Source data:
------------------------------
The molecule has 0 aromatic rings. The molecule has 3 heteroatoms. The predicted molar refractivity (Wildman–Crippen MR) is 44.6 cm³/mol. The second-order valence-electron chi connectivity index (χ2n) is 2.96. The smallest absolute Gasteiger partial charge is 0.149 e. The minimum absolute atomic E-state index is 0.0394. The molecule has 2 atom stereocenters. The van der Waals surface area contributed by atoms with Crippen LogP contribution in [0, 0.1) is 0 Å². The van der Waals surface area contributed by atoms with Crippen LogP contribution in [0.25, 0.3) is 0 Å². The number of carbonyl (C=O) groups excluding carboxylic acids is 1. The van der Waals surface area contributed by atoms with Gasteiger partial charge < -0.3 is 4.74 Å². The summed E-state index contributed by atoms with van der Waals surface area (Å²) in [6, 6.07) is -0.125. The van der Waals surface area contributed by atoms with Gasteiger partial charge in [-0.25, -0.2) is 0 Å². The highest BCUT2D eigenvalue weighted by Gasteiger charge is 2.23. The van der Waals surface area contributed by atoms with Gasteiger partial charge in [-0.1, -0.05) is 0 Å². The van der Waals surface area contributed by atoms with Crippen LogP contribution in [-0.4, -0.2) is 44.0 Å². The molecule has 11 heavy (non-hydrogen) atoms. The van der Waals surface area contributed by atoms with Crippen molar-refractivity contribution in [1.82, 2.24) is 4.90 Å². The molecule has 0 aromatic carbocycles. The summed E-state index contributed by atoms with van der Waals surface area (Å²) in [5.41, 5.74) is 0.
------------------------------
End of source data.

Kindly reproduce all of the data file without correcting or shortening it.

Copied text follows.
The molecule has 0 aromatic rings. The molecule has 3 heteroatoms. The predicted molar refractivity (Wildman–Crippen MR) is 44.6 cm³/mol. The second-order valence-electron chi connectivity index (χ2n) is 2.96. The smallest absolute Gasteiger partial charge is 0.149 e. The minimum absolute atomic E-state index is 0.0394. The molecule has 2 atom stereocenters. The van der Waals surface area contributed by atoms with Crippen LogP contribution in [0, 0.1) is 0 Å². The van der Waals surface area contributed by atoms with Crippen LogP contribution in [0.25, 0.3) is 0 Å². The number of carbonyl (C=O) groups excluding carboxylic acids is 1. The van der Waals surface area contributed by atoms with Gasteiger partial charge < -0.3 is 4.74 Å². The summed E-state index contributed by atoms with van der Waals surface area (Å²) in [6, 6.07) is -0.125. The van der Waals surface area contributed by atoms with Gasteiger partial charge in [-0.25, -0.2) is 0 Å². The highest BCUT2D eigenvalue weighted by Gasteiger charge is 2.23. The van der Waals surface area contributed by atoms with Gasteiger partial charge in [-0.1, -0.05) is 0 Å². The van der Waals surface area contributed by atoms with Crippen LogP contribution in [-0.4, -0.2) is 44.0 Å². The molecule has 11 heavy (non-hydrogen) atoms. The van der Waals surface area contributed by atoms with Crippen molar-refractivity contribution in [1.82, 2.24) is 4.90 Å². The molecule has 0 aromatic carbocycles. The summed E-state index contributed by atoms with van der Waals surface area (Å²) in [5.41, 5.74) is 0.